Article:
1 November 2018
1 November 2018
You don’t have to be a committed foodie to appreciate the countless drool-worthy displays of patisseries, gâteaux, macarons, chocolates, cheeses and other gourmet specialties in the shop windows of Paris. They are mouth-watering like no other, but where to start?
Le Food Trip is a novel concept devised by a small team of passionate locals who have selected 25 of the city’s best food stores and specialist artisans to provide a self-guided tour, complete with tasting coupons and maps of where to find them.
Ordering online, you can choose either six or 12 tasting coupons and then pick up Le Food Passport from a designated participating store. The passport comprises a large fold-out map of Paris marking the five food precincts where the stores are located and smaller, more detailed maps showing the specific addresses with relevant Metro stations. There is a short background story about each shop and a description of the products offered for tasting, plus opening hours – which are worth checking before setting off. (There is also an app you can download to help find the tasting locations.)
Being a Francophile and a foodie, I was quick to pick up a passport with 12 coupons before setting off to discover not only new taste sensations but new neighbourhoods as well.
Delicacies and delights
I was familiar with the precincts of Le Marais, Montorgueil and Saint-Germain-des-Pres where I was staying, but did not know Champ-de-Mars at all.
So I take the Metro to École Militaire for the first stop, Épicerie Fine Rive Gauche, where co-owner Nathalie Mievre shows me around her Aladdin’s cave of 2000 French regional products. I hand her a Le Trip coupon and she presents me with a box of salted butter caramels from Brittany. How decadently divine.
My next treat is a mini merveilleux at Aux Merveilleux de Fred. I’d never heard of these melt-in-the-mouth meringues before. Originally from Lille, two meringues are held together with whipped cream and covered with chocolate shavings.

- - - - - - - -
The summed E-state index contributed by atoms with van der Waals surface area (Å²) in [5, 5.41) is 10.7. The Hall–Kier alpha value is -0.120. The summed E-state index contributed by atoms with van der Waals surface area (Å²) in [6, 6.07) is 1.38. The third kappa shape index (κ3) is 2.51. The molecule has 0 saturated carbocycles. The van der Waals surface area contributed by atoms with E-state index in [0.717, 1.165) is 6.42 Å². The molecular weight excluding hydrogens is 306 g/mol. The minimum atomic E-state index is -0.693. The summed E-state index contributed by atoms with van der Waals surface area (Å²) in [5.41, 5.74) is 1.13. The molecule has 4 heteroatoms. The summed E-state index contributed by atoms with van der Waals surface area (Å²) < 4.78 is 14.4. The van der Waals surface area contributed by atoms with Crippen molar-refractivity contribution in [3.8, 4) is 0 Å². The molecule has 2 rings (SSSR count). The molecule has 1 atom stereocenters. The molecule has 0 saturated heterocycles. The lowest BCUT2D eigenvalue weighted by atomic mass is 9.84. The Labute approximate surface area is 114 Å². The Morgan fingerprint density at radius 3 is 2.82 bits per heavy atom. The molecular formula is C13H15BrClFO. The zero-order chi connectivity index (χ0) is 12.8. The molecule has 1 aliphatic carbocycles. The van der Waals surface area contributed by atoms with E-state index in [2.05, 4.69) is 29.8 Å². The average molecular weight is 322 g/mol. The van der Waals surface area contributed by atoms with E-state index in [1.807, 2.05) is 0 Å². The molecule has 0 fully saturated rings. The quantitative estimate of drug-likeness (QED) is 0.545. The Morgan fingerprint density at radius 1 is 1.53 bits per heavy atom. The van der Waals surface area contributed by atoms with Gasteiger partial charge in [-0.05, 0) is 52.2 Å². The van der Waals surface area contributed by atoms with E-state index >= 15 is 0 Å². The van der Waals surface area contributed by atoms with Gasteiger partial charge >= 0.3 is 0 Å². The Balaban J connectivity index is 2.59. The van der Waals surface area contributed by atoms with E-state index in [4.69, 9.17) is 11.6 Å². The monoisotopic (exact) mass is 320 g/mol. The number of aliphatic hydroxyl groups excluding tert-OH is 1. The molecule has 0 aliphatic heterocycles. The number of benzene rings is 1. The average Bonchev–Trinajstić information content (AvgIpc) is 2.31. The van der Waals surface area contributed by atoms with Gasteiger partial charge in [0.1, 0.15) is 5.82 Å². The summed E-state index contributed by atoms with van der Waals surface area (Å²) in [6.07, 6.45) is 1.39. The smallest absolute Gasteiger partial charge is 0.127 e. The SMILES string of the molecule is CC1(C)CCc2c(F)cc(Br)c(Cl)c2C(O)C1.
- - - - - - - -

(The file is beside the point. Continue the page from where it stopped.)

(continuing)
Next on my map is Le Petit Duc, which specialises in calissons, my favourite French sweet treat from Aix-en-Provence. Traditionally made from marzipan, they also produce other flavours such as pistachio, lavender, ginger, orange, rose and saffron. Who’d have thought you would find them here, in the shadow of the Eiffel Tower?
Nearby down a side street is Maison Dubernet, one of the oldest foie gras houses in Paris. Owner Muriel Barouti offers me a generous taste of the most famous of French gastronomic treats, which she prepares with some 14 different spices.
Fortunately, I had checked the opening hours at Les Petits Domaines and make it just in time to sample a few small-batch rosé wines before they close for lunch. Owner Isabel is a most knowledgeable wine merchant specialising in small winegrowers who respect traditional savour-faire.
Rediscovering the classics
Over the next few days, I savour a violet-flavoured macaron at Monsieur Benjamin, a smoked salmon-topped canelé at Aux Deux Canelés plus a pastel de nata or egg tart at Nata Republic in Le Marais; an exemplary madeleine at Épicerie Claus and a whopping black sesame cookie from Jean Hwang Carrant in Montorgueil.
And in Saint-Germain-des-Près, tastings of summer and winter beaufort cheese at La Coop (you can tell the difference), and a fabulously fine waffle from the house of Meert – one of the oldest waffle houses in France, the sweet treat reputedly being former French President Charles de Gaulle’s favourite pastry; and the perfect breakfast roesti, popular in the Alsace region of France, from Épicerie Claus.
Next time, I’m heading for Montmartre to check out award-winning chocolate, buttery Breton biscuits, indulgent duck paté and the most popular of French cheeses, comté – some are matured in the cave of an old French castle. I can’t wait.
By Tricia Welsh